November 27, 2011

Double Contraction Reps - Correct The Imbalances Created From Full Ranges Of Motion

A Gift And A Curse – Full Range Of Motion

Loading and fatigue aside, the amount of tension a muscle is under will vary based on the joint angle, and angle of contraction, meaning the same muscle can, and will, be under more, or less, tension at different ranges of motion during the exact same movement. Thus, performing a full range of motion can facilitate the development of muscular imbalances, especially with an overreliance on compound movements.

This is not to suggest the removal of compound movements in favor isolation movements, as they are susceptible to creating imbalances as well, albeit on a much less noticeable scale, but rather to keep a keen eye on possible imbalances that can result from performing a lot of compound movements through a full range of motion. Even when imbalances occur, it is not always completely necessary to remove the (compound) movement that caused it, as it’s not necessarily the movement that caused it, but rather the way in which it was performed that contributed to the imbalance.

Because different muscles are under greater levels of stress at differing ranges of motion, especially during compound movements, modifying the way in which the exercise is performed can help correct the same imbalances that the movement created in the first place, by simply emphasizing the range of the lift in which the targeted muscles are most active.

Double Contraction

The double contraction technique is exactly as it sounds – a full rep is performed, followed by a partial rep at a specific range of motion, so that twice as many reps are performed at that range in comparison to those performed through a full range. This is one of the most effective ways to correct imbalances created with full range of motion training, or simply place a muscle under greater levels of tension than would happen under normal conditions to stimulate growth.

The range in which the double contraction partial rep is performed should obviously be determined by the goal, and can be applied to any exercise, but two movements in which this technique is especially effective are the squat, and all barbell presses.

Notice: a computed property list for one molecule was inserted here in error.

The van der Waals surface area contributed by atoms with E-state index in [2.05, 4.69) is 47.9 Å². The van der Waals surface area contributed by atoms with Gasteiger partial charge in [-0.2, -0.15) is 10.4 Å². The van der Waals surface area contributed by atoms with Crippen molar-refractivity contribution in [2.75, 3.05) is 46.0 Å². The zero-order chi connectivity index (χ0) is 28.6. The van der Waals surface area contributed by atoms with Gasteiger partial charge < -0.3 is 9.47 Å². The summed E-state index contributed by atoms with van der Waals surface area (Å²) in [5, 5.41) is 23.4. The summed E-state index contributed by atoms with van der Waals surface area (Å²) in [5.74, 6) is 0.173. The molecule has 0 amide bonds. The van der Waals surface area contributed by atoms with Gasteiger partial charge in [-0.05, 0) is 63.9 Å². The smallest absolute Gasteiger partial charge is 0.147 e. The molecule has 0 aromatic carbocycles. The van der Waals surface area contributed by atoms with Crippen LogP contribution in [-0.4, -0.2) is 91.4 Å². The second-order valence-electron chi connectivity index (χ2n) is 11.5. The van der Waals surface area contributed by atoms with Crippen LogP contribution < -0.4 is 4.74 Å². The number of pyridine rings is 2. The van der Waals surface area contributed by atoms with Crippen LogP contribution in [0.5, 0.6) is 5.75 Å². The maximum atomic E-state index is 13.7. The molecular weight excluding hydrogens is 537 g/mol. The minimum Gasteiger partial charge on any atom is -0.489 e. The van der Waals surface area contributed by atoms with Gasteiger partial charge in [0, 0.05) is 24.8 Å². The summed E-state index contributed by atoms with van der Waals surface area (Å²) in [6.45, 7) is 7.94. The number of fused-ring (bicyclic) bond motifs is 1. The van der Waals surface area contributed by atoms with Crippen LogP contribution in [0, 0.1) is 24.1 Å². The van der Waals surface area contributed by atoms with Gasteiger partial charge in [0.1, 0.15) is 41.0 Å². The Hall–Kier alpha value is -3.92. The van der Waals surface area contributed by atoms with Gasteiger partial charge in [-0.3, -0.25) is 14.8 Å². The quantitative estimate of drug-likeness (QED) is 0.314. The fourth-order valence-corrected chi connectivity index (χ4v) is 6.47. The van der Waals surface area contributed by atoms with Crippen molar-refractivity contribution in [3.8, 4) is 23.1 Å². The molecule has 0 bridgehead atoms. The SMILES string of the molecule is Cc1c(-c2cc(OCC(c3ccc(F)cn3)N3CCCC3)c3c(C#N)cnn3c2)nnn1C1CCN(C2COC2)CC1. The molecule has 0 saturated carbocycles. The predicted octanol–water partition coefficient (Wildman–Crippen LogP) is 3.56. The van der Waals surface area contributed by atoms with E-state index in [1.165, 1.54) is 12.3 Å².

Double Contraction Squats

The vastus medialis oblique (VMO) head of the quad is relatively underdeveloped in relation to the other heads of the quad, primarily as a result of it being most active at end ranges of knee flexion and extension – two positions in which the knee is rarely ever optimally loaded. In this case, a double contraction in the bottom range of the squat doubles the time that the VMO is under optimal tension, as the amount of weight that can be used is limited to how much can be lifted in the weakest range, which is the range in which the VMO is most active.

Double Contraction Presses (All Angles)

Barbell presses are multi-phase lifts in which the tension shifts from one prime mover to another – at the bottom range the chest/shoulders are the main driver, at the top range the triceps are the main driver. Therefore, a double contraction at the bottom range doubles the time in which the chest/shoulders are under tension, while a double contraction at the top range doubles the time in which the triceps are under tension. Obviously the angle of the press, along with the grip width, will determine how heavily emphasized the chest, shoulders, and triceps are recruited.

If you have any questions about the double contraction technique, feel free to contact me at I'm available for online consulting and personalized program design, as well as one on one training if you are located in the Greater Toronto Area (GTA).

1 comment:

  1. What about 1 1/4 reps on the CNS? Obviously resistance training in general allows our motor units to become more efficient, but would 1 1/4 reps achieve this better than normal reps?